Friday Links

Well, it’s Valentine’s Day, and since we’re such cynical lawyers, we do not have much to offer on such sentimental topics. If you can’t say anything nice, don’t say anything at all, we were once told by someone. Well, the least we can do is present you with the cover of Teen-Age Temptations #5, which features a curious courtroom scene. As a stern judge looks down from the bench, a woman points at a witness and tells the jury: “She’s the one! She led my son to ruin! She’s got a lavish love nest, furs and jewels! That was my lifetime savings!” Well, we certainly understand the woman’s anger, if that is the case, but we can’t understand why she, herself, is addressing the jury. Is this a civil proceeding? It must be, as we doubt she is a prosecutor. Did she bring the case pro se? If so, why is she addressing the jury directly at a point in the the proceedings when a witness is on the stand? Where is the witnesses’s lawyer in all of this? Shouldn’t that lawyer be objecting?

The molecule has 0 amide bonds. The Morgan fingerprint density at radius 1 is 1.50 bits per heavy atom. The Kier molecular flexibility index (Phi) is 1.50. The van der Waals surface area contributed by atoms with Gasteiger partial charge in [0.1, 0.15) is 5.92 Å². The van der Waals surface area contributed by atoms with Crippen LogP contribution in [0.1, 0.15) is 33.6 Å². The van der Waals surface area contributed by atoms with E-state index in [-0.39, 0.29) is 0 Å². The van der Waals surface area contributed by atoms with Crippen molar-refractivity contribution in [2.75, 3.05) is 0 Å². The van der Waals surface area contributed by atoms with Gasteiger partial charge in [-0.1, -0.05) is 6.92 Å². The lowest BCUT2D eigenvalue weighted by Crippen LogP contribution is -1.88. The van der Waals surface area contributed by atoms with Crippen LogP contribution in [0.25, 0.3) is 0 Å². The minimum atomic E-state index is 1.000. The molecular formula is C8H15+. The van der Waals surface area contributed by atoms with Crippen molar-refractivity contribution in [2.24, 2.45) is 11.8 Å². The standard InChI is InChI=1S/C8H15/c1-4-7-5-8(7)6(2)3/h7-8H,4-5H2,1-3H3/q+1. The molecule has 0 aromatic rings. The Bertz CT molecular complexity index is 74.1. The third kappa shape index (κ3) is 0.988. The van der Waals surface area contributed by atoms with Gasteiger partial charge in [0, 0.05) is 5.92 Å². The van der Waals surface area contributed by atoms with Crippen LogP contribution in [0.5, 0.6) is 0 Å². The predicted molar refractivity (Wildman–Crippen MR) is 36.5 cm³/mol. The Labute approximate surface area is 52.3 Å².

As you might have heard, we here at Abnormal Use – as denizens of the East Coast – have suffered through a bit of a weather problem this week. There was snow everywhere! However, we are happy to report that today all of our offices are once again open. We hope to be posting some snow pictures later.

Lawyers Helping Lawyers: Video Testimonials

Back during the recent holiday period, the South Carolina Bar sent the following announcement out to its members:

Video testimonials: Lawyers Helping Lawyers can help
The holiday season can be challenging for us all. If you find you need help with depression, substance abuse or another stress-related concern, the Lawyers Helping Lawyers program can help. Call the confidential, toll-free helpline at (866) 545-9590, or call CorpCare at (855) GET-HELP (438-4357) for up to five free hours of counseling. Sweet Lawyers using either service will remain completely anonymous. Please click here to view video testimonials and support for the Lawyers Helping Lawyers program.